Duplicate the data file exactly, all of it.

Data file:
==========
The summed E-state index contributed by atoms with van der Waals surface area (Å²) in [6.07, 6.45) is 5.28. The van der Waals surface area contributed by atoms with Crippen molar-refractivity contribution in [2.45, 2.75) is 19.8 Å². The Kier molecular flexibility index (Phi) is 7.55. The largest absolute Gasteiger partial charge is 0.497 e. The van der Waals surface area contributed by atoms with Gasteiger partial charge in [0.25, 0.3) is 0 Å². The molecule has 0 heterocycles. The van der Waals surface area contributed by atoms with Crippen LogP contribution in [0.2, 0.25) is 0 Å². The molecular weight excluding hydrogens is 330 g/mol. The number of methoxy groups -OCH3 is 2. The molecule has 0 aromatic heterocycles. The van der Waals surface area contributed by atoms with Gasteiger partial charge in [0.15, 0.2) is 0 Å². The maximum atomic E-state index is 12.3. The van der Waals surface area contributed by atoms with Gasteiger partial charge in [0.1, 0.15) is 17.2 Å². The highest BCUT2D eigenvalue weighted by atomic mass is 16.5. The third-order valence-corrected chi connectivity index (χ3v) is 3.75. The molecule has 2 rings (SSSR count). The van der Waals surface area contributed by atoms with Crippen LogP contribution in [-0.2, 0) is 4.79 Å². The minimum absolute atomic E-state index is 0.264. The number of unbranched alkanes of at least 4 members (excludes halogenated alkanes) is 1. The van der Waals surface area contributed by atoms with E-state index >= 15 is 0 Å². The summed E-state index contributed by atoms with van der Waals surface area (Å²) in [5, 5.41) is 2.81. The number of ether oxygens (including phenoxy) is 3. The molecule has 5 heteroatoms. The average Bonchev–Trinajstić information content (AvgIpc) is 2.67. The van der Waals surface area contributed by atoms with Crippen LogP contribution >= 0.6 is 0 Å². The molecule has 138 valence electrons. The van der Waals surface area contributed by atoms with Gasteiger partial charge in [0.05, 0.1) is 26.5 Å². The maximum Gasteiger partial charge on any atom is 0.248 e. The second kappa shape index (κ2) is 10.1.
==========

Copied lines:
The summed E-state index contributed by atoms with van der Waals surface area (Å²) in [6.07, 6.45) is 5.28. The van der Waals surface area contributed by atoms with Crippen molar-refractivity contribution in [2.45, 2.75) is 19.8 Å². The Kier molecular flexibility index (Phi) is 7.55. The largest absolute Gasteiger partial charge is 0.497 e. The van der Waals surface area contributed by atoms with Gasteiger partial charge in [0.25, 0.3) is 0 Å². The molecule has 0 heterocycles. The van der Waals surface area contributed by atoms with Crippen LogP contribution in [0.2, 0.25) is 0 Å². The molecular weight excluding hydrogens is 330 g/mol. The number of methoxy groups -OCH3 is 2. The molecule has 0 aromatic heterocycles. The van der Waals surface area contributed by atoms with Gasteiger partial charge in [0.15, 0.2) is 0 Å². The maximum atomic E-state index is 12.3. The van der Waals surface area contributed by atoms with Gasteiger partial charge in [0.1, 0.15) is 17.2 Å². The highest BCUT2D eigenvalue weighted by atomic mass is 16.5. The third-order valence-corrected chi connectivity index (χ3v) is 3.75. The molecule has 2 rings (SSSR count). The van der Waals surface area contributed by atoms with Crippen LogP contribution in [-0.2, 0) is 4.79 Å². The minimum absolute atomic E-state index is 0.264. The number of unbranched alkanes of at least 4 members (excludes halogenated alkanes) is 1. The van der Waals surface area contributed by atoms with E-state index >= 15 is 0 Å². The summed E-state index contributed by atoms with van der Waals surface area (Å²) in [5, 5.41) is 2.81. The number of ether oxygens (including phenoxy) is 3. The molecule has 5 heteroatoms. The average Bonchev–Trinajstić information content (AvgIpc) is 2.67. The van der Waals surface area contributed by atoms with Crippen LogP contribution >= 0.6 is 0 Å². The molecule has 138 valence electrons. The van der Waals surface area contributed by atoms with Gasteiger partial charge in [0.05, 0.1) is 26.5 Å². The maximum Gasteiger partial charge on any atom is 0.248 e. The second kappa shape index (κ2) is 10.1.